2017 NCAIS Spring Workshop | Newberry

2017 NCAIS Spring Workshop

2017 NCAIS Spring Workshop Participants

Indigenous Languages and Literatures in the Colonial Archive
Thursday, March 9, 2017Saturday, March 11, 2017

Amherst College

Prof. Jenny L. Davis, University of Illinois at Urbana-Champaign Prof. Birgit Brander Rasmussen, SUNY- Binghamton University Mike Kelly, Head, Archives & Special Collections, Amherst College
Center for American Indian Studies Programs
NCAIS Spring Workshop in Research Methods

This workshop will explore indigenous language and literacy resources in the collections of Amherst College. Traditionally the purview of historians, archives are now drawing researchers from a range of disciplines including literary scholars, linguists, art historians, along with tribal communities searching for language records as part of revitalization programs. Histories and archives have often served settler colonialism and participated in the erasure of Native voices, literacies, and anti-colonial resistance. How can scholars resist, rather than reproduce, the coloniality of such sites and practices? Can the archives be decolonized and if so, how?

Assistant professor of Anthropology and director of the Native American and Indigenous Language Lab at UIUC Jenny L. Davis will lead discussions about Native American language recovery and revitalization while Birgit Brander Rasmussen, author of the prize-winning study Queequeg’s Coffin: Indigenous Literacies and Early American Literature (Duke UP, 2012), will guide explorations of indigenous literacy practices. Mike Kelly (Head of Archives & Special Collections) will show highlights from the Kim-Wait/Sovereignty, Citizenship, and the American Imagination, 1880–1930. Given the archival complicity with settler colonialism’s erasure of Native peoples, languages, literacies, and knowledges, what kind of recovery is possible? If materials are scattered in ways that are difficult to trace using standard search engines, how may scholars and community members recover fragments that current cataloguing practices render invisible? Eisenberg Native American Literature Collection including extremely rare publications by Samson Occom, William Apess, Gertrude Bonnin, Joy Harjo, Gerald Vizenor, and others. He will be joined by Kiara Vigil, Assistant professor of American Studies, and author of Indigenous Intellectuals:Sovereignty, Citizenship, and the American Imagination, 1880–1930. Given the archival complicity with settler colonialism’s erasure of Native peoples, languages, literacies, and knowledges, what kind of recovery is possible? If materials are scattered in ways that are difficult to trace using standard search engines, how may scholars and community members recover fragments that current cataloguing practices render invisible?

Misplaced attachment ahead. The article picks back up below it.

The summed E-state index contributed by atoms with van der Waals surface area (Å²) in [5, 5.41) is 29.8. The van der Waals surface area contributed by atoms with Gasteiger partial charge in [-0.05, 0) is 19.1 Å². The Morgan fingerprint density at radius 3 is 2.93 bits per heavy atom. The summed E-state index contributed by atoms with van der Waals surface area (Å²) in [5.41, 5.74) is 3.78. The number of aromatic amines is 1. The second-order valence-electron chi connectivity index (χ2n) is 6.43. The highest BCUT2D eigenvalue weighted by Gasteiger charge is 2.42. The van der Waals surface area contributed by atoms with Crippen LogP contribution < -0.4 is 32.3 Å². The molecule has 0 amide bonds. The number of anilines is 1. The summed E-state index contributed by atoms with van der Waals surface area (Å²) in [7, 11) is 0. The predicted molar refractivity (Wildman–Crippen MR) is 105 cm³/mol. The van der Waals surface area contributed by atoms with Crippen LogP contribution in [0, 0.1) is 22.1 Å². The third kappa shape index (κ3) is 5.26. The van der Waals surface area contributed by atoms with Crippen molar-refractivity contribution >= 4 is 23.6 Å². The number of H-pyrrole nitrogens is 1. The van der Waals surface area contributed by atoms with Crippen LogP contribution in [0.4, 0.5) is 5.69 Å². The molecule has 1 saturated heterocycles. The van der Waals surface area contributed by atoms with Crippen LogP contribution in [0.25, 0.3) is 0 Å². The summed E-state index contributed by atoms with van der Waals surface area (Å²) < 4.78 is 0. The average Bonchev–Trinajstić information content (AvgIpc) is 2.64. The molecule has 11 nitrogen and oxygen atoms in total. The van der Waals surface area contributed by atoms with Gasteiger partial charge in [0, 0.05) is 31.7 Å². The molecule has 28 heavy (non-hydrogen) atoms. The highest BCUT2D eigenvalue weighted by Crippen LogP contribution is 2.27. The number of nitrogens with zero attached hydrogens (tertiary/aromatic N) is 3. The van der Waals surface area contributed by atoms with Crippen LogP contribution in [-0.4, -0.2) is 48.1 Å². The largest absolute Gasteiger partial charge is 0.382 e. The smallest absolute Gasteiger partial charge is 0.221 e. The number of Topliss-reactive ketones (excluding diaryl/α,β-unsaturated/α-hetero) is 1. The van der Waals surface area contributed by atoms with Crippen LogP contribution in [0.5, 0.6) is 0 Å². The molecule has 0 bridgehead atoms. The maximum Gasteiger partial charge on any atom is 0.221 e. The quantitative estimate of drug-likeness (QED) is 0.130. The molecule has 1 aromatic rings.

Workshop Participants:

Kaipo Matsumoto, Harvard University

Shelisa Klassen, University of Manitoba

Michael Albani, Michigan State University

Bonnie Etherington, Northwestern University

Isabel Lockhart Smith, Princeton University

Heather Caverhill, University of British Columbia

Renata Burchfield, University of Colorado - Boulder

Sarah Johnson, University of Illinois

John Little, University of Minnesota

Shawna Begay, University of Nevada, Las Vegas

Loyola Bird, University of New Mexico

Lindsay Marshall, University of Oklahoma

Jordan Craddick, University of Washington

Monea Warrington, University of Wisconsin

Anthony Trujillo, Yale University

Cost and Registration Information 

The Spring Workshop is only available to graduate students in NCAIS-affiliated institutions